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APME Update for Friday, June 29, 2012
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APME Update
APME Update for Friday, June 29, 2012

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• July 16-17, Community Journalists Symposium
• Sept. 13-14,
NewsTrain, Toronto
Sept. 19-21, 2012 - APME Conference, John Seigenthaler Center, Nashville, Tenn.


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We want your Great Ideas!

We are now accepting submissions for APME's 2012 "Great Ideas" book.

What's a great idea? It can be a new concept for print or online, or a major improvement to something we do every day. This is a chance for your newspaper to show off great work and to help fellow editors by providing ideas that might work in their markets. APME is again focusing on watchdog stories – big and small – because of the difference they can make in the community.

Our "Great Ideas" website allows you to quickly submit entries and upload images that accompanies the Great Idea.

If you have questions, contact David Arkin, GateHouse Media vice president of content & audience, at


ABOUT US: APME Update is published regularly by the Associated Press Media Editors Association. APME Update is edited by Sally Jacobsen. Send submissions by e-mail or call Sally at (212) 621-7007.

To receive APME Update by e-mail notify APME is an AP-member group of newspaper, broadcast and college education leaders founded in 1933 to provide input on the services of The Associated Press and to help newsroom managers become better leaders. A business league under section 501(c)(6) of the Internal Revenue Code, APME is funded through registrations and sponsorships at the annual conference, APME Supporting Memberships and in-kind support. The Associated Press Media Editors Association Foundation, Inc., a 501(c)(3) tax-exempt organization, supports educational programming. Membership in APME is open to senior print and online editors at AP-member newspapers and news directors, news managers or other senior positions at AP broadcast outlets in the United States and Canadian Press publications in Canada. It is also open to administrators, professors, instructors, leaders or advisers of journalism studies programs at recognized colleges and universities and to editors or leaders at newspapers, radio stations, websites or other news outlets at recognized universities and colleges.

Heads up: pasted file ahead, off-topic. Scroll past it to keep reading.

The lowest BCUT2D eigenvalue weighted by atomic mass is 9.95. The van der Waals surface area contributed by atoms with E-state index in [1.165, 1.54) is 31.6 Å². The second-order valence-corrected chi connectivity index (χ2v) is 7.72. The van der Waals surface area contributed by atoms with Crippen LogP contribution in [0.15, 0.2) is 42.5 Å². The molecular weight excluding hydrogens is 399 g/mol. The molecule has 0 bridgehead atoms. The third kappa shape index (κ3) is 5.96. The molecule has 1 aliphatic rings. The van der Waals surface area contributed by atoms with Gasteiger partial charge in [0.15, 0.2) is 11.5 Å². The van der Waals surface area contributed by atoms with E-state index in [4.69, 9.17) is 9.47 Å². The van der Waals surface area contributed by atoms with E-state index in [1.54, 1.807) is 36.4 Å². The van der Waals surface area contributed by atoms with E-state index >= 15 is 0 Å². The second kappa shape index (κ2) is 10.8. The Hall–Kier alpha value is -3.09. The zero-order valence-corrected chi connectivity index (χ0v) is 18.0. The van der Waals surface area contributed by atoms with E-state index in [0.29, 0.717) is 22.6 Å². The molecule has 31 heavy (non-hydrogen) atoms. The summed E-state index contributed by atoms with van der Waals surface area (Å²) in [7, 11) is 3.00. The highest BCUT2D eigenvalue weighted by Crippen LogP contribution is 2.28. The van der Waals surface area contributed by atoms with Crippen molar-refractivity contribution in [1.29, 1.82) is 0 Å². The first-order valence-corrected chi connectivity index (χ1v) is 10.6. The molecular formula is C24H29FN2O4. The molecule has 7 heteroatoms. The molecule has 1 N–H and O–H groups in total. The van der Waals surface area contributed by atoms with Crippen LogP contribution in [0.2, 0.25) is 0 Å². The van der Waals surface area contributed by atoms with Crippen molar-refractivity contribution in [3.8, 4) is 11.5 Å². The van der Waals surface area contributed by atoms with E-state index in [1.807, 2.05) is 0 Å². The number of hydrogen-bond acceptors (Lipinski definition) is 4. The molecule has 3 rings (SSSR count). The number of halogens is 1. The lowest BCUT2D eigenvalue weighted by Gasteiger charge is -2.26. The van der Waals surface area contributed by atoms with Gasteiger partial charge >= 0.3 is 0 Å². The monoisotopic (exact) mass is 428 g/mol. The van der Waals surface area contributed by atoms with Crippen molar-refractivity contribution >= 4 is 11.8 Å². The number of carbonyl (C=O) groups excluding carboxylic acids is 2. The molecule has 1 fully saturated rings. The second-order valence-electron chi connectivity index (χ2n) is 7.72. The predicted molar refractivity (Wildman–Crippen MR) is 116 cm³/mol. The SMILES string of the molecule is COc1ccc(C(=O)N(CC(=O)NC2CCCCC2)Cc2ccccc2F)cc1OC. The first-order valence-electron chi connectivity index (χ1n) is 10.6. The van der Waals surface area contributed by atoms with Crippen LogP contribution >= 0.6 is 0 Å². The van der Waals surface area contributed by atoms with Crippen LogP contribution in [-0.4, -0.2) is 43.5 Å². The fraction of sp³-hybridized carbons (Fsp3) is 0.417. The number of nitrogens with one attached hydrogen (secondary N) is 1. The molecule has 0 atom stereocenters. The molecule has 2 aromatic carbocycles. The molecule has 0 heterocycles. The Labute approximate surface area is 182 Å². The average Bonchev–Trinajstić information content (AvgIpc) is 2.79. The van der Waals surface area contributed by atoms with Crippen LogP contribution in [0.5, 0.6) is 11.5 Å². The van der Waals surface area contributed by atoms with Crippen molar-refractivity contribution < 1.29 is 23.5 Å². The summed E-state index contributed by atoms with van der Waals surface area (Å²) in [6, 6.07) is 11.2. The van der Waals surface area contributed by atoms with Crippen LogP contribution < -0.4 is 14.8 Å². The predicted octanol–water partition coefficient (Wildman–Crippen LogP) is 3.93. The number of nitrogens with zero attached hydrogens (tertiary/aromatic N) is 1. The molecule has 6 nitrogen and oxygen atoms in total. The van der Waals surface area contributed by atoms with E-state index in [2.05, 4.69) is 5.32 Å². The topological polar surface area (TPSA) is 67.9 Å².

Mailing address: Associated Press Media Editors Association, c/o Sally Jacobsen, The Associated Press, 450 West 33rd Street, New York, NY 10001. Phone: (212) 621-7007.



Please help us keep your contact information up-to-date. To change your profile, please click here.

APME is heading to Music City Sept. 19-21. Will we see you there?

Our "Compose, Create and Connect ... in Nashville" conference agenda is packed with sessions that will send you back recharged. It all starts with a panel of Pulitzer Prize winners and a performance of Freedom Sings, and it will end with a day-long focus on social media -- what you
need to know.

There will be useful takeaways from every session at the beautiful John Seigenthaler Center on the campus of Vanderbilt University. The entire agenda to date is posted on our web site along with the information you need to register.

And APME Nashville 2012 will be affordable. Registration is only $250 for APME members, and our rooms at the host Embassy Suites on Music Row are $139 as the conference rate.

Among our conference activities: The annual auction at the Frist Art Museum, and a country music night at Margaritaville in downtown Nashville.

Plan to attend and spend some extra time in Nashville, visiting the Country Music Hall of Fame and the Grand Ole Opry.

July is the perfect time to register and reserve your room. And anyone who pays the registration in July will receive an APME 2012 conference T-shirt, for pickup at the desk when you arrive in Nashville.

A great conference awaits. Join us in Music City.



The Associated Press Media Editors Foundation needs your help to make our auctions successful.